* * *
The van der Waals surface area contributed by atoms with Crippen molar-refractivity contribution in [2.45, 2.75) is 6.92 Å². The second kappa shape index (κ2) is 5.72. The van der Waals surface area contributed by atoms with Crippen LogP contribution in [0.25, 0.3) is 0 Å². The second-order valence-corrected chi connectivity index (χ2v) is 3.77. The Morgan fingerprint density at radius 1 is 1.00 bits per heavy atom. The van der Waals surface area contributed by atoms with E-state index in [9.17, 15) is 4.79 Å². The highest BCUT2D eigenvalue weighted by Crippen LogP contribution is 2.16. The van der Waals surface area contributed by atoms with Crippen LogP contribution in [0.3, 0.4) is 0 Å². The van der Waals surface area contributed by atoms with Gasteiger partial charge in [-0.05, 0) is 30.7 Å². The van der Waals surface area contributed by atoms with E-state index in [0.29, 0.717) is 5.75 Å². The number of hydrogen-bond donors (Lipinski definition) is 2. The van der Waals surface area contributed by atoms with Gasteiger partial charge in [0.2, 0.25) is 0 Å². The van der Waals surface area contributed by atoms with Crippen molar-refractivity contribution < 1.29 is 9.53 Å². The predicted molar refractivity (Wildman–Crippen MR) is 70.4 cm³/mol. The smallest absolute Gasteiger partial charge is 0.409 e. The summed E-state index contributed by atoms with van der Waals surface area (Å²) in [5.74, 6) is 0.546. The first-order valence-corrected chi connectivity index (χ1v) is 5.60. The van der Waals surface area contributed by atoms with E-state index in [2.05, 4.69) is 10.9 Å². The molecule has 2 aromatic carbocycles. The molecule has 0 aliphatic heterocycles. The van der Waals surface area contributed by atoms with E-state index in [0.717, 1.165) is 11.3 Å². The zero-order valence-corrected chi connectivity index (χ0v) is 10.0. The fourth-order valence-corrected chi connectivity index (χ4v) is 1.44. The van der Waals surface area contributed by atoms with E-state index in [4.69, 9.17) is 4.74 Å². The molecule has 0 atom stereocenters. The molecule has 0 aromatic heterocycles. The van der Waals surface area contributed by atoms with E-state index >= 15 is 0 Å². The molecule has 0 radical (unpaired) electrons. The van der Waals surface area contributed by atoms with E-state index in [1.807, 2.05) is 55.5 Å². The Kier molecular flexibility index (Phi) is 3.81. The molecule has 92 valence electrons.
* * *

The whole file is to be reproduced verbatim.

The van der Waals surface area contributed by atoms with Crippen molar-refractivity contribution in [2.45, 2.75) is 6.92 Å². The second kappa shape index (κ2) is 5.72. The van der Waals surface area contributed by atoms with Crippen LogP contribution in [0.25, 0.3) is 0 Å². The second-order valence-corrected chi connectivity index (χ2v) is 3.77. The Morgan fingerprint density at radius 1 is 1.00 bits per heavy atom. The van der Waals surface area contributed by atoms with E-state index in [9.17, 15) is 4.79 Å². The highest BCUT2D eigenvalue weighted by Crippen LogP contribution is 2.16. The van der Waals surface area contributed by atoms with Crippen LogP contribution in [0.3, 0.4) is 0 Å². The van der Waals surface area contributed by atoms with Gasteiger partial charge in [-0.05, 0) is 30.7 Å². The van der Waals surface area contributed by atoms with E-state index in [0.29, 0.717) is 5.75 Å². The number of hydrogen-bond donors (Lipinski definition) is 2. The van der Waals surface area contributed by atoms with Gasteiger partial charge in [0.2, 0.25) is 0 Å². The van der Waals surface area contributed by atoms with Crippen molar-refractivity contribution < 1.29 is 9.53 Å². The predicted molar refractivity (Wildman–Crippen MR) is 70.4 cm³/mol. The smallest absolute Gasteiger partial charge is 0.409 e. The summed E-state index contributed by atoms with van der Waals surface area (Å²) in [5.74, 6) is 0.546. The first-order valence-corrected chi connectivity index (χ1v) is 5.60. The van der Waals surface area contributed by atoms with E-state index in [2.05, 4.69) is 10.9 Å². The molecule has 2 aromatic carbocycles. The molecule has 0 aliphatic heterocycles. The van der Waals surface area contributed by atoms with E-state index in [0.717, 1.165) is 11.3 Å². The zero-order valence-corrected chi connectivity index (χ0v) is 10.0. The fourth-order valence-corrected chi connectivity index (χ4v) is 1.44. The van der Waals surface area contributed by atoms with E-state index in [4.69, 9.17) is 4.74 Å². The molecule has 0 atom stereocenters. The molecule has 0 aromatic heterocycles. The van der Waals surface area contributed by atoms with E-state index >= 15 is 0 Å². The molecule has 0 radical (unpaired) electrons. The van der Waals surface area contributed by atoms with E-state index in [1.807, 2.05) is 55.5 Å². The Kier molecular flexibility index (Phi) is 3.81. The molecule has 92 valence electrons.